• Getting Back To Business [View article]
    With good behavior you may only have 20-25 years to work on it.
    Oct 20, 2013. 08:46 PM | Likes Like |Link to Comment
  • Getting Back To Business [View article]
    Some states do provide orthodontic care under the Medicaid or S-CHPS program, however, you can be assured that no dentist is going to use an ALGN product to deliver that care to specific populations It is far too expensive, particularly since Medicaid reimbursement rates tend to be significantly lower than prevailing private practice fees. That will never be a market for ALGN, although it is potentially a large market, unless reimbursement rates are significantly increased or ALGN evolves its product technology to lower product cost significantly.

    The bottom line from an ethical perspective is that the end result of care be indistinguishable upon the basis of payment. There is no requirement, ethical or otherwise, to provide the same path to care based upon payment status.
    Oct 20, 2013. 01:52 PM | Likes Like |Link to Comment
  • Getting Back To Business [View article]
    Since you asked, I'll volunteer my opinions.

    I think, that in general, the concept of the market being able to discount the future is entirely overstated. Our perceptions are entirely conjectural and we are great at using hindsight and revisionist history to make facts conform to our theories.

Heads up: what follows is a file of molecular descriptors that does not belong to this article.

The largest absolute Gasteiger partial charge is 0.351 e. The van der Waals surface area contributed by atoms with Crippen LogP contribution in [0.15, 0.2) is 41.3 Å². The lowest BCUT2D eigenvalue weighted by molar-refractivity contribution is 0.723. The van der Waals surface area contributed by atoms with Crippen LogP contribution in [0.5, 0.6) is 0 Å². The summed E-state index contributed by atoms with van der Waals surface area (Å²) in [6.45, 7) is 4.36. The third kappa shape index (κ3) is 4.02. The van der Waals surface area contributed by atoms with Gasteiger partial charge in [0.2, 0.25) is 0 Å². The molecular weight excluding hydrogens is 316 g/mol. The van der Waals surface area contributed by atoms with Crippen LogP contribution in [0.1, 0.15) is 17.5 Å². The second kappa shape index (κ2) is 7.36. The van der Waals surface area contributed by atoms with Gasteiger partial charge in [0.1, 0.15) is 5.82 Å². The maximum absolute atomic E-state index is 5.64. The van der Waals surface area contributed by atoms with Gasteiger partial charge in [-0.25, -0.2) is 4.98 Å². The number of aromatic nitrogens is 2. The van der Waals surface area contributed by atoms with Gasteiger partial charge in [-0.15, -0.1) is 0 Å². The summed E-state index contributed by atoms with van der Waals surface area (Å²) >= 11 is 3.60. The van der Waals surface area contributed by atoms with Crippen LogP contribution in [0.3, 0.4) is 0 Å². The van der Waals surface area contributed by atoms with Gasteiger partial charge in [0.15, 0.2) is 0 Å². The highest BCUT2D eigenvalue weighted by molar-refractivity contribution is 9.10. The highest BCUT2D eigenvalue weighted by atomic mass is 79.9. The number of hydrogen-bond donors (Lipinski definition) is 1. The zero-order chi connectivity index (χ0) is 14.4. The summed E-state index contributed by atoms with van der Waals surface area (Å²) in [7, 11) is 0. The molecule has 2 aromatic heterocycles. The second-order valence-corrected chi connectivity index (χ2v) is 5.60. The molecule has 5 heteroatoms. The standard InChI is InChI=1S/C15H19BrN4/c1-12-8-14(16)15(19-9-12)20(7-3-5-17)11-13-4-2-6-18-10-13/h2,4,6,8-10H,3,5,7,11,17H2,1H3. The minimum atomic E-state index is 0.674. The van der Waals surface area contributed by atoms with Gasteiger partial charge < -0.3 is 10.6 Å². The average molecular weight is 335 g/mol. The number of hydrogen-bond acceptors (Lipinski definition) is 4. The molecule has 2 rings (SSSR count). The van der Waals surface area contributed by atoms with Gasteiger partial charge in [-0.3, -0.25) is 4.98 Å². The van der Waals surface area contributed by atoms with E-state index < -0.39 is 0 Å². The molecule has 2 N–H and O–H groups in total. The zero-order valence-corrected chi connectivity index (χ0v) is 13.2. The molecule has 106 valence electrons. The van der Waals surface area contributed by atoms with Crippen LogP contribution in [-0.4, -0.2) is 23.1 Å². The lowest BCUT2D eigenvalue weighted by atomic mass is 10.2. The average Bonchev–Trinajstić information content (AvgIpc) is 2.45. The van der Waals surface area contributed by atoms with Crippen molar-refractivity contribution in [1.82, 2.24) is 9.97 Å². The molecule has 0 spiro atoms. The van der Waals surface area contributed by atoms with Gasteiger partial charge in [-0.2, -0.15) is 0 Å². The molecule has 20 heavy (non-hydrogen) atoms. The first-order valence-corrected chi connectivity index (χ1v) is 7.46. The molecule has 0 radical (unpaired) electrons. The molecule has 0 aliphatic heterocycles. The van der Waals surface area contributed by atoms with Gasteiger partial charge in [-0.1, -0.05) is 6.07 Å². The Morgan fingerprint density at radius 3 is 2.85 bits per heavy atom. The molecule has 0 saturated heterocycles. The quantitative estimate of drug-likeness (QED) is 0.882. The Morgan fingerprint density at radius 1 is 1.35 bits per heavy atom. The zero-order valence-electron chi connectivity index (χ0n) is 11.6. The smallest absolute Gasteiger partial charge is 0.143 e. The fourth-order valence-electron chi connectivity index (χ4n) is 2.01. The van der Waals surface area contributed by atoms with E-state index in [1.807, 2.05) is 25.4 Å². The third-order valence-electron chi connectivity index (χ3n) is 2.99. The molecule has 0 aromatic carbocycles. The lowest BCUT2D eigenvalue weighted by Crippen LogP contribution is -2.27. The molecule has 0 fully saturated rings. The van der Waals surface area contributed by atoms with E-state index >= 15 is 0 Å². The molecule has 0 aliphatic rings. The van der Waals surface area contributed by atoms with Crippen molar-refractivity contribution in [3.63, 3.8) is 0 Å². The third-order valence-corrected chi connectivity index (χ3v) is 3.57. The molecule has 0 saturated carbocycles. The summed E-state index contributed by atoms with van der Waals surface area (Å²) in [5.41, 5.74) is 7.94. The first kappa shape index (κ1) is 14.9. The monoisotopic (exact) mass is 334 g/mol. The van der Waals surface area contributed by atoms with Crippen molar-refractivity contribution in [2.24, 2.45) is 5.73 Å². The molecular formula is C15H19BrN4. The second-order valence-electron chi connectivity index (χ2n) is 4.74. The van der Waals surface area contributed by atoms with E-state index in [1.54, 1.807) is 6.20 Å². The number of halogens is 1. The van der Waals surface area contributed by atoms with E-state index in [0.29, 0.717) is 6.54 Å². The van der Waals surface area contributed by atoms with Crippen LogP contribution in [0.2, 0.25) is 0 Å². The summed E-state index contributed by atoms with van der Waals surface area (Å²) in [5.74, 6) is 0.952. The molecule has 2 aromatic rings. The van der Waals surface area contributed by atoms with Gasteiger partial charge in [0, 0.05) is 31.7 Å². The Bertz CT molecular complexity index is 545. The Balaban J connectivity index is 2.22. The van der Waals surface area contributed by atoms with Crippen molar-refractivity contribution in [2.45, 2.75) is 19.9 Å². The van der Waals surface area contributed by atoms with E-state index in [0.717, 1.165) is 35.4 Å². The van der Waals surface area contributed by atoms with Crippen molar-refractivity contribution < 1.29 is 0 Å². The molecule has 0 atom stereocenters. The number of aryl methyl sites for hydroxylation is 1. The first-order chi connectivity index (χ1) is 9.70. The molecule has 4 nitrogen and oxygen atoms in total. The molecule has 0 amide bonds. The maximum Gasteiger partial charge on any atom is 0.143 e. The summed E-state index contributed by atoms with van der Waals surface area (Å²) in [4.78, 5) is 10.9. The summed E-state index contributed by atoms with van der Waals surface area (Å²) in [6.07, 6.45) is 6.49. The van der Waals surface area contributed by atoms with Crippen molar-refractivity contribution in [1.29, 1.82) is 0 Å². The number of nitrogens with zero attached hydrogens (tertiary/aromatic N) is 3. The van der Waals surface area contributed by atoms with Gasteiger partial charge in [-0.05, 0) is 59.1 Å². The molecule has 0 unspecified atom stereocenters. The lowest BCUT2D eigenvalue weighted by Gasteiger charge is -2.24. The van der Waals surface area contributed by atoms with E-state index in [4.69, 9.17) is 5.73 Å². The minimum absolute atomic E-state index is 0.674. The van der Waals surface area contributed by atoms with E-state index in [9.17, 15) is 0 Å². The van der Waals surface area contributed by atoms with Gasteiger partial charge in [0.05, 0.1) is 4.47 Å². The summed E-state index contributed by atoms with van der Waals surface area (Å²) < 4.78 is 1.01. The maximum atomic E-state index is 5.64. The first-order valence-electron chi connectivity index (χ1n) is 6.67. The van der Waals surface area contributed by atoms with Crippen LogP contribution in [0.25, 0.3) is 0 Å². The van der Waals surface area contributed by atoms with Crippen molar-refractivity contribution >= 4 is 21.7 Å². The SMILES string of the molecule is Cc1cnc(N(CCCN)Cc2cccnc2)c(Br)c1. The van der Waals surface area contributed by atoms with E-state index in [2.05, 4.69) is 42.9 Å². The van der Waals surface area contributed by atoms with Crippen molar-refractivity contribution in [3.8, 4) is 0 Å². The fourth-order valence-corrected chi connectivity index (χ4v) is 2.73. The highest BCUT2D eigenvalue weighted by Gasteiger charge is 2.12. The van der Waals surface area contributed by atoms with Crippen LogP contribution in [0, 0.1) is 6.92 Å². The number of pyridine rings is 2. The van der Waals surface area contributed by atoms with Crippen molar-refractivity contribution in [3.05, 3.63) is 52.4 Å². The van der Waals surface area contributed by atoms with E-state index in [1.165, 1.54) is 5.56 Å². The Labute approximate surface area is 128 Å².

I also don't think that most members of Congress "attempt to do harm to the US economy." I think that they simply don't care about any short term gyrations that their actions may cause, if their actions are beneficial to their interests, which are entirely focused on re-election, at least for House of Representative members.
    Oct 20, 2013. 01:45 PM | Likes Like |Link to Comment
  • Getting Back To Business [View article]
    I'm not certain that I agree with your third world premise. The cost of an Invisalign treatment is actually fairly expensive and in the US often is provided at a premium fee. The appliances (as multiple appliances are necessary) is not more easily in the reach of populations that are otherwise disenfranchised from care. In fact, it may further distance them.

    Traditionally, orthodontic therapy in most of the rest of the world, including Western Europe was through the use of simple removable appliances, such as retainers with adjusting springs and not what we in the US think of as braces. The retainers or more complex activator or functional appliances were far less expensive and delivered a less precise treatment outcome, but often meeting desired objectives that typically fell short of what could be accomplished with traditional braces.

    That kind of treatment approach was actually far less expensive in that far fewer visits and man hours were required. Additionally, what we think of as "orthodontists," which are a dime a dozen in US, were relatively rare in the rest of the world. The vast majority of orthodontic care in the rest of the world was and is provided by non-orthodontists.

    In the US general dentists had traditionally provided near the majority of care, but in the past 20 years that has decreased, up until recently, in large part due to ALGN.